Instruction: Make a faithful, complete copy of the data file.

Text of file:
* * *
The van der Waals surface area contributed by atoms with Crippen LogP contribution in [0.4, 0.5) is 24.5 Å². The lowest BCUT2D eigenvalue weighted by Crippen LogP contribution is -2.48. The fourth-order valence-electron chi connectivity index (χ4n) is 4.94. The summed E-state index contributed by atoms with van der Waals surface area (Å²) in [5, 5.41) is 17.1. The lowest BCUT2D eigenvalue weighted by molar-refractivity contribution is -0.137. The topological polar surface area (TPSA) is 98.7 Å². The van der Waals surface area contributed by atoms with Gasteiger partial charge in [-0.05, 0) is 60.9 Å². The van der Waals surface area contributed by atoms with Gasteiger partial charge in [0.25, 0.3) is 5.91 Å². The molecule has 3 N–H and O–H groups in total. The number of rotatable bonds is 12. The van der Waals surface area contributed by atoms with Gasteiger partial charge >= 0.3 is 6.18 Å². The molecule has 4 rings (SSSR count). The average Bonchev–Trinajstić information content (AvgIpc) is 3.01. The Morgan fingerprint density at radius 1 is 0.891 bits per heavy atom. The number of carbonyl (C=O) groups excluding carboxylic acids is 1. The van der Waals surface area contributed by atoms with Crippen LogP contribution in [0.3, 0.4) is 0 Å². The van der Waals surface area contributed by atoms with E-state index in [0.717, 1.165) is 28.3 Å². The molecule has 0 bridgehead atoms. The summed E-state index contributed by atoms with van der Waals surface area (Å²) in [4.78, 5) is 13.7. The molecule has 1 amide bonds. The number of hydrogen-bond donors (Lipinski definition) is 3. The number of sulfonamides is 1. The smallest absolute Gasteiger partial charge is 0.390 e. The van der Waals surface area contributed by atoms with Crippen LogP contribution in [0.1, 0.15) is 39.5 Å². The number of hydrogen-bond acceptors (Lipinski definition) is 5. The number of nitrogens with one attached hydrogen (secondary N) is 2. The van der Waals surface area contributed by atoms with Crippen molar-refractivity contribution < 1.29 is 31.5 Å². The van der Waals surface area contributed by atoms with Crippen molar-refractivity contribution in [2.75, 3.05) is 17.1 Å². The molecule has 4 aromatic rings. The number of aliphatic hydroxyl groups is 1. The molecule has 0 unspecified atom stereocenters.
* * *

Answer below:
The van der Waals surface area contributed by atoms with Crippen LogP contribution in [0.4, 0.5) is 24.5 Å². The lowest BCUT2D eigenvalue weighted by Crippen LogP contribution is -2.48. The fourth-order valence-electron chi connectivity index (χ4n) is 4.94. The summed E-state index contributed by atoms with van der Waals surface area (Å²) in [5, 5.41) is 17.1. The lowest BCUT2D eigenvalue weighted by molar-refractivity contribution is -0.137. The topological polar surface area (TPSA) is 98.7 Å². The van der Waals surface area contributed by atoms with Gasteiger partial charge in [-0.05, 0) is 60.9 Å². The van der Waals surface area contributed by atoms with Gasteiger partial charge in [0.25, 0.3) is 5.91 Å². The molecule has 3 N–H and O–H groups in total. The number of rotatable bonds is 12. The van der Waals surface area contributed by atoms with Gasteiger partial charge >= 0.3 is 6.18 Å². The molecule has 4 rings (SSSR count). The average Bonchev–Trinajstić information content (AvgIpc) is 3.01. The Morgan fingerprint density at radius 1 is 0.891 bits per heavy atom. The number of carbonyl (C=O) groups excluding carboxylic acids is 1. The van der Waals surface area contributed by atoms with Crippen LogP contribution in [0.3, 0.4) is 0 Å². The van der Waals surface area contributed by atoms with E-state index in [0.717, 1.165) is 28.3 Å². The molecule has 0 bridgehead atoms. The summed E-state index contributed by atoms with van der Waals surface area (Å²) in [4.78, 5) is 13.7. The molecule has 1 amide bonds. The number of hydrogen-bond donors (Lipinski definition) is 3. The number of sulfonamides is 1. The smallest absolute Gasteiger partial charge is 0.390 e. The van der Waals surface area contributed by atoms with Crippen LogP contribution in [0.1, 0.15) is 39.5 Å². The number of hydrogen-bond acceptors (Lipinski definition) is 5. The number of nitrogens with one attached hydrogen (secondary N) is 2. The van der Waals surface area contributed by atoms with Crippen molar-refractivity contribution < 1.29 is 31.5 Å². The van der Waals surface area contributed by atoms with Crippen molar-refractivity contribution in [2.75, 3.05) is 17.1 Å². The molecule has 4 aromatic rings. The number of aliphatic hydroxyl groups is 1. The molecule has 0 unspecified atom stereocenters.